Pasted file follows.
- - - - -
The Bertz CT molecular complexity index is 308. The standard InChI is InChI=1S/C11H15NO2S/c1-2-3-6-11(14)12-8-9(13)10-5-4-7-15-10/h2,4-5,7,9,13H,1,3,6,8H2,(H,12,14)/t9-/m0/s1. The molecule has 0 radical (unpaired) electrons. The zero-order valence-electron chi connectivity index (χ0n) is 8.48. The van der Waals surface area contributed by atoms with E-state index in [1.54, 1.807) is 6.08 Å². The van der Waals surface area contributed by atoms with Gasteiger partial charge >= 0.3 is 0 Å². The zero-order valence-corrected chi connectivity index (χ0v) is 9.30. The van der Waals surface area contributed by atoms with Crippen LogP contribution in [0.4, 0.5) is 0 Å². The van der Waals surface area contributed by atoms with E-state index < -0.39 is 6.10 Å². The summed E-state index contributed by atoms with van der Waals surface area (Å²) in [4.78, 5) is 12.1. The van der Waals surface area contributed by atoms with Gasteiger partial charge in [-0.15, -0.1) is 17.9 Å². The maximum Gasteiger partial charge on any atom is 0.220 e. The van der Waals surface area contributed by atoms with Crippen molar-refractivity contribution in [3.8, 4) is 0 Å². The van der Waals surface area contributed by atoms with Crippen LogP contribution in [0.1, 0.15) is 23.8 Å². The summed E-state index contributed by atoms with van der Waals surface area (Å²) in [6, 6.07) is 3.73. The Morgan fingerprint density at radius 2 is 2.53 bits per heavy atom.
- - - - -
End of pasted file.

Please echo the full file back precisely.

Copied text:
The Bertz CT molecular complexity index is 308. The standard InChI is InChI=1S/C11H15NO2S/c1-2-3-6-11(14)12-8-9(13)10-5-4-7-15-10/h2,4-5,7,9,13H,1,3,6,8H2,(H,12,14)/t9-/m0/s1. The molecule has 0 radical (unpaired) electrons. The zero-order valence-electron chi connectivity index (χ0n) is 8.48. The van der Waals surface area contributed by atoms with E-state index in [1.54, 1.807) is 6.08 Å². The van der Waals surface area contributed by atoms with Gasteiger partial charge >= 0.3 is 0 Å². The zero-order valence-corrected chi connectivity index (χ0v) is 9.30. The van der Waals surface area contributed by atoms with Crippen LogP contribution in [0.4, 0.5) is 0 Å². The van der Waals surface area contributed by atoms with E-state index < -0.39 is 6.10 Å². The summed E-state index contributed by atoms with van der Waals surface area (Å²) in [4.78, 5) is 12.1. The van der Waals surface area contributed by atoms with Gasteiger partial charge in [-0.15, -0.1) is 17.9 Å². The maximum Gasteiger partial charge on any atom is 0.220 e. The van der Waals surface area contributed by atoms with Crippen molar-refractivity contribution in [3.8, 4) is 0 Å². The van der Waals surface area contributed by atoms with Crippen LogP contribution in [0.1, 0.15) is 23.8 Å². The summed E-state index contributed by atoms with van der Waals surface area (Å²) in [6, 6.07) is 3.73. The Morgan fingerprint density at radius 2 is 2.53 bits per heavy atom.